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Is India really close to deflation? 
(Wed, 9 Sep Pre-Open) 
 
There's a new twist to the inflation story in India. According to the government inflation, India's most feared challenge will be replaced by deflation. As an article in Livemint pointed out, chief economic adviser Arvind Subramanian has reportedly expressed his fear of India being in or close to deflation territory. This is unusual as India has been hobbled by high inflation for decades. Let's have a look on what has happened.

The main issue seems to be the sharp divergence in WPI and CPI indices. While the WPI indicates falling prices, the CPI indicates rising prices. The gap between these two measures of inflation has widened recently. Policy makers are not sure which one to follow. This has stirred up more questions rather than giving clear answers.

The Wholesale Price Index (WPI) decreased for the first time in November in 2014. It has been negative every month since then. By and large, the fall has been accelerating and the index in May 2015 was 4.1% below than a year earlier. One of the many reasons behind this is the sharp fall in the prices of crude oil which has 9% weightage in the index. The other factor is the slowdown in the Chinese economy. This has brought down import prices of various commodities.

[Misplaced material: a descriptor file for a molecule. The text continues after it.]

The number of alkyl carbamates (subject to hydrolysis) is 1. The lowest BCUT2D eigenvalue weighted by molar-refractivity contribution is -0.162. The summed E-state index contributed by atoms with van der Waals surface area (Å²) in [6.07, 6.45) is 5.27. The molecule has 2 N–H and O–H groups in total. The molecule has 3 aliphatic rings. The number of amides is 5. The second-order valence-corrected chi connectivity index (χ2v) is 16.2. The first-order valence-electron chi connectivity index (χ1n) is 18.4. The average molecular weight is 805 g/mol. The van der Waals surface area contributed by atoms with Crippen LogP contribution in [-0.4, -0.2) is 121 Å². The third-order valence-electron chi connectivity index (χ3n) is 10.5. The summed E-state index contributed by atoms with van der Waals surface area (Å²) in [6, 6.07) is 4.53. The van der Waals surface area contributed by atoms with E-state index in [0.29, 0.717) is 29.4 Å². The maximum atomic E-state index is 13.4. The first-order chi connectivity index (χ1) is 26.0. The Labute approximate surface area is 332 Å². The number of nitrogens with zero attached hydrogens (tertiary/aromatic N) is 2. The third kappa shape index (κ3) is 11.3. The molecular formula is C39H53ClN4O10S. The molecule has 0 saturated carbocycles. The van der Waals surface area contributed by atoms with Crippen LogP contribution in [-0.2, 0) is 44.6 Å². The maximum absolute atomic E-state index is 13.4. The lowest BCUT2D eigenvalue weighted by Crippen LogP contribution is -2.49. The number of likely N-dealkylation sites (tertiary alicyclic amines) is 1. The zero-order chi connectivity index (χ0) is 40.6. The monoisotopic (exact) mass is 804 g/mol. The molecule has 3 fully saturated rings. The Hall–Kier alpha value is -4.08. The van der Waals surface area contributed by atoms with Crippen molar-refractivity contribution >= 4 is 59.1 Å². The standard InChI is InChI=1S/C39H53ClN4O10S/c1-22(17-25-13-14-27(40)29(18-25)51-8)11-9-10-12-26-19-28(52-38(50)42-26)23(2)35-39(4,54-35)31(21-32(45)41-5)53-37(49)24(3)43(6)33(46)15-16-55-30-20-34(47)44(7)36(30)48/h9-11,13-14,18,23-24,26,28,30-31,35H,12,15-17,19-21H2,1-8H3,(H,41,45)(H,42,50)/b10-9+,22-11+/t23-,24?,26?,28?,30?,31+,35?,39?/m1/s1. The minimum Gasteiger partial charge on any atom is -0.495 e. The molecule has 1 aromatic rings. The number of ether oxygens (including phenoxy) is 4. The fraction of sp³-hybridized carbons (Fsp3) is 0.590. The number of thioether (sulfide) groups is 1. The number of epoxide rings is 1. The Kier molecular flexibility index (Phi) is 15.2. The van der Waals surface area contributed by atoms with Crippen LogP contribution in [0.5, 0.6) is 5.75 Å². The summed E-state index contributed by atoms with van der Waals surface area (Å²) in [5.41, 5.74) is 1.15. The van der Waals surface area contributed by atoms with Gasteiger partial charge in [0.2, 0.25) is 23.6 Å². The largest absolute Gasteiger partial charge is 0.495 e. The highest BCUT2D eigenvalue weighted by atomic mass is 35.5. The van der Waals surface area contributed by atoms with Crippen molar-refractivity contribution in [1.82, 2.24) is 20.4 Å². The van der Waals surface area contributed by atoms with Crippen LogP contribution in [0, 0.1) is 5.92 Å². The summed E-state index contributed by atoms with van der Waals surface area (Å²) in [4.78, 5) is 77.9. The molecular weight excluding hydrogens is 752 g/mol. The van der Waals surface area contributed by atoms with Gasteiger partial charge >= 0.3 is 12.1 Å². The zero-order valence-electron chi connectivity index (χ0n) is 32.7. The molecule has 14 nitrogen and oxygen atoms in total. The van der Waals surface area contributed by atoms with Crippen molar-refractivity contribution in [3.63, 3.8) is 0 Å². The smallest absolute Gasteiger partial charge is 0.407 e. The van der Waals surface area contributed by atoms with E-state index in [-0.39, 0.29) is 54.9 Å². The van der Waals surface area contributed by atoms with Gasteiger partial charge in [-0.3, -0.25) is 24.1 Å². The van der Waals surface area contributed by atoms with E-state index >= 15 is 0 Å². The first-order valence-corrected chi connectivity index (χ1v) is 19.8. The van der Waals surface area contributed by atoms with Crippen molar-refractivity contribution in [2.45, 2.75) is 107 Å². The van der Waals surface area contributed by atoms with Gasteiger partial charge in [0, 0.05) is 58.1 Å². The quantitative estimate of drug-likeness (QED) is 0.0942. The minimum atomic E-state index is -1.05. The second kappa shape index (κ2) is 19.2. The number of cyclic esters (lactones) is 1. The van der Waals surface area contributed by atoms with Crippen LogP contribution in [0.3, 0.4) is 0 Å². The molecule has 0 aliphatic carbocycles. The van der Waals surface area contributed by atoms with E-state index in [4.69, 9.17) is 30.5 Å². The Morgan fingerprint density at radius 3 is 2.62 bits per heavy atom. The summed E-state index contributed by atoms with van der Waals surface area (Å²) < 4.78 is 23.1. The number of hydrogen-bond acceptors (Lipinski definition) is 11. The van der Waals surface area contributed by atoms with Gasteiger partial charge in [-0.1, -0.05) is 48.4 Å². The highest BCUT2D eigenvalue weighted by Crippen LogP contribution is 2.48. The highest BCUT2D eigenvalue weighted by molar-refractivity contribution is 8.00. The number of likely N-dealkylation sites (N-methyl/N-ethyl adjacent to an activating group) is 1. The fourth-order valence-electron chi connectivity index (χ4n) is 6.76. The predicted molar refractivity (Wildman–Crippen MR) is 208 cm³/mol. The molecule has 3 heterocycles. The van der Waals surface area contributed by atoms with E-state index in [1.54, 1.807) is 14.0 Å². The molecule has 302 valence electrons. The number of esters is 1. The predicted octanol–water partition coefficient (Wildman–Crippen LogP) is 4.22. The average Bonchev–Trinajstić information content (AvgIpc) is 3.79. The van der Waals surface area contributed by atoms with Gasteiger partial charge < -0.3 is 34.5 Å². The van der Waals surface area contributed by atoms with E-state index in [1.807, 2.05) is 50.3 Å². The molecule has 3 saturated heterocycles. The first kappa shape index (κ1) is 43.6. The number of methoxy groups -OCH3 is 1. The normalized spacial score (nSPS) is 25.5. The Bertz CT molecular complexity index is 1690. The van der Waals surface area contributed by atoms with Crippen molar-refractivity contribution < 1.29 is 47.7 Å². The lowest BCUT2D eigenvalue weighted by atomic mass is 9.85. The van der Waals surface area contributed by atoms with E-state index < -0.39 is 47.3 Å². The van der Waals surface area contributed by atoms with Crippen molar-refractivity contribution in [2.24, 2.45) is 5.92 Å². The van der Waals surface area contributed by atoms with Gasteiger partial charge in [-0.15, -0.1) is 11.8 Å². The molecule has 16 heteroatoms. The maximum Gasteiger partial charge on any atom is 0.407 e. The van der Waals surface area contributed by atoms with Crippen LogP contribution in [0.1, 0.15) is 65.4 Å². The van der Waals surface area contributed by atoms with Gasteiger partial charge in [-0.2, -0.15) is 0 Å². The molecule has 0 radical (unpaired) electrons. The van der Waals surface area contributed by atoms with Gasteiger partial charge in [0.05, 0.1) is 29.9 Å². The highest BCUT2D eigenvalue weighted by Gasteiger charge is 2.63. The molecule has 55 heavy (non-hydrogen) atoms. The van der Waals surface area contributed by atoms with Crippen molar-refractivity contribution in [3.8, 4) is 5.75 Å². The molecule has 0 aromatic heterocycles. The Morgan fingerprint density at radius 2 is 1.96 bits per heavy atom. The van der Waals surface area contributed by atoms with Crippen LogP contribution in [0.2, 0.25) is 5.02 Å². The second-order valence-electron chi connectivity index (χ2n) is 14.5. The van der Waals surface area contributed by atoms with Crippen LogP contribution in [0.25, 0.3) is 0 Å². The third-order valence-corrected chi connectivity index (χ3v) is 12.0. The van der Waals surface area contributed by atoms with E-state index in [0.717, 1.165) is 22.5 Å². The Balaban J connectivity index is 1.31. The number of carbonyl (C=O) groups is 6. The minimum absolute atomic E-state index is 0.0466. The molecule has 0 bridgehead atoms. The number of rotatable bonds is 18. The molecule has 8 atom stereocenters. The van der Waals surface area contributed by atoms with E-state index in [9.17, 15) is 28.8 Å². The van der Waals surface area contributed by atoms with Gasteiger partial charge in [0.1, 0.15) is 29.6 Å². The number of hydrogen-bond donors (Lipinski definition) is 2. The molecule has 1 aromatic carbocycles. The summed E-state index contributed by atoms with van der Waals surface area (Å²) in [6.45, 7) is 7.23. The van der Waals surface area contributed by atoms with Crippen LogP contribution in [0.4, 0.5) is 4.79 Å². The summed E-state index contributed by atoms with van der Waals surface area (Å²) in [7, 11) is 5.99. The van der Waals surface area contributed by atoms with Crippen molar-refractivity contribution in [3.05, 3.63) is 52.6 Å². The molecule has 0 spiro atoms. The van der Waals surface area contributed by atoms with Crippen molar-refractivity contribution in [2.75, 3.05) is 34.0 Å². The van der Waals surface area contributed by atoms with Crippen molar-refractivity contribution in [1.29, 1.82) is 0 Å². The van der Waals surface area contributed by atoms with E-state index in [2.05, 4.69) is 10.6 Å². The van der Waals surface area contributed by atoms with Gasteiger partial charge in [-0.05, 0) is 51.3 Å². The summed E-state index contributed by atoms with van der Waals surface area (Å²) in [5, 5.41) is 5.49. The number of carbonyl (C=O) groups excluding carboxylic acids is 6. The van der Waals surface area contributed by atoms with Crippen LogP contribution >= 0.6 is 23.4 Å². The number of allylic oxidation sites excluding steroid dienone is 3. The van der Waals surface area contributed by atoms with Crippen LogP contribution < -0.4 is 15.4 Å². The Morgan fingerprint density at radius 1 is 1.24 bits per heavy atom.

On the other hand, the pace of the pass-through to retail inflation has been slow and the magnitude less than desired. The Consumer Price Index (CPI) still points to inflation rate of 3.8%. The Reserve Bank of India (RBI) has stated that the CPI could rise in the coming months.

It is clear that the CPI which is the more accurate measure of the two suggests that inflation in India is not dead. The difference in views between the RBI and the government can be explained by the fact that deflation would imply lower interest rates. The government would find this desirable. On the contrary, the RBI correctly continues to stick to its CPI inflation targets.

The government would like the economy to boom. Cheaper credit would certainly help speed up the process. It has been trying to influence the RBI to bring down interest rates more aggressively. However, the Reserve Bank has not given any impression to do so. We believe the RBI is right to focus on the CPI. It is not only the measure used by central banks all over the world it also reflects the level of inflation that the common man experiences.

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